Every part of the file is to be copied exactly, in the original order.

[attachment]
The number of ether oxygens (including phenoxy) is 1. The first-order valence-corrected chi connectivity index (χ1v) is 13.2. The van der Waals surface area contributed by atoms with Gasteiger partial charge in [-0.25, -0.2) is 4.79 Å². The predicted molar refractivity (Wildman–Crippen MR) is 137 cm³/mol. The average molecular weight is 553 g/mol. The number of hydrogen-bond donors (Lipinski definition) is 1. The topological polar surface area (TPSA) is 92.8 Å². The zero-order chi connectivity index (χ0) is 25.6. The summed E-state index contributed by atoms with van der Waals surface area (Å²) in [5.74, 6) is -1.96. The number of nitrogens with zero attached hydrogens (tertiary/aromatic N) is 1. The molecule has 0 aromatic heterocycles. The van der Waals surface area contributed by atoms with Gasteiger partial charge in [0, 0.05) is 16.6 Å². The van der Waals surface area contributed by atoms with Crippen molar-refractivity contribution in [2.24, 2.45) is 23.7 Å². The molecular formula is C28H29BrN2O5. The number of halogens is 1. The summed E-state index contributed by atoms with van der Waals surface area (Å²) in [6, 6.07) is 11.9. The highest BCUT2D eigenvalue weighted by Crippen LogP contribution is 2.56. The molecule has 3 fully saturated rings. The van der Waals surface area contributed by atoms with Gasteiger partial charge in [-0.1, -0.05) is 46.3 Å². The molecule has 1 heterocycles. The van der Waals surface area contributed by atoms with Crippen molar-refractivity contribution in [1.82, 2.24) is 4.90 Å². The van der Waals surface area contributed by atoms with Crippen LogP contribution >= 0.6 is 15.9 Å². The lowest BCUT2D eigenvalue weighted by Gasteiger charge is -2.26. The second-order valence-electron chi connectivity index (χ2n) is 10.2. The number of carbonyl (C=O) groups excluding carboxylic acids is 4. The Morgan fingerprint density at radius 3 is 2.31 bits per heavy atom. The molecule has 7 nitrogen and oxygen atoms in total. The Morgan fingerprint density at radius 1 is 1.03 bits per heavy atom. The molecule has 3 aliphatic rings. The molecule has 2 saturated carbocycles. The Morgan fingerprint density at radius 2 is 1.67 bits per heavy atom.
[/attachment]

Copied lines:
The number of ether oxygens (including phenoxy) is 1. The first-order valence-corrected chi connectivity index (χ1v) is 13.2. The van der Waals surface area contributed by atoms with Gasteiger partial charge in [-0.25, -0.2) is 4.79 Å². The predicted molar refractivity (Wildman–Crippen MR) is 137 cm³/mol. The average molecular weight is 553 g/mol. The number of hydrogen-bond donors (Lipinski definition) is 1. The topological polar surface area (TPSA) is 92.8 Å². The zero-order chi connectivity index (χ0) is 25.6. The summed E-state index contributed by atoms with van der Waals surface area (Å²) in [5.74, 6) is -1.96. The number of nitrogens with zero attached hydrogens (tertiary/aromatic N) is 1. The molecule has 0 aromatic heterocycles. The van der Waals surface area contributed by atoms with Gasteiger partial charge in [0, 0.05) is 16.6 Å². The van der Waals surface area contributed by atoms with Crippen molar-refractivity contribution in [2.24, 2.45) is 23.7 Å². The molecular formula is C28H29BrN2O5. The number of halogens is 1. The summed E-state index contributed by atoms with van der Waals surface area (Å²) in [6, 6.07) is 11.9. The highest BCUT2D eigenvalue weighted by Crippen LogP contribution is 2.56. The molecule has 3 fully saturated rings. The van der Waals surface area contributed by atoms with Gasteiger partial charge in [-0.1, -0.05) is 46.3 Å². The molecule has 1 heterocycles. The van der Waals surface area contributed by atoms with Crippen molar-refractivity contribution in [1.82, 2.24) is 4.90 Å². The van der Waals surface area contributed by atoms with Crippen LogP contribution >= 0.6 is 15.9 Å². The lowest BCUT2D eigenvalue weighted by Gasteiger charge is -2.26. The second-order valence-electron chi connectivity index (χ2n) is 10.2. The number of carbonyl (C=O) groups excluding carboxylic acids is 4. The Morgan fingerprint density at radius 3 is 2.31 bits per heavy atom. The molecule has 7 nitrogen and oxygen atoms in total. The Morgan fingerprint density at radius 1 is 1.03 bits per heavy atom. The molecule has 3 aliphatic rings. The molecule has 2 saturated carbocycles. The Morgan fingerprint density at radius 2 is 1.67 bits per heavy atom.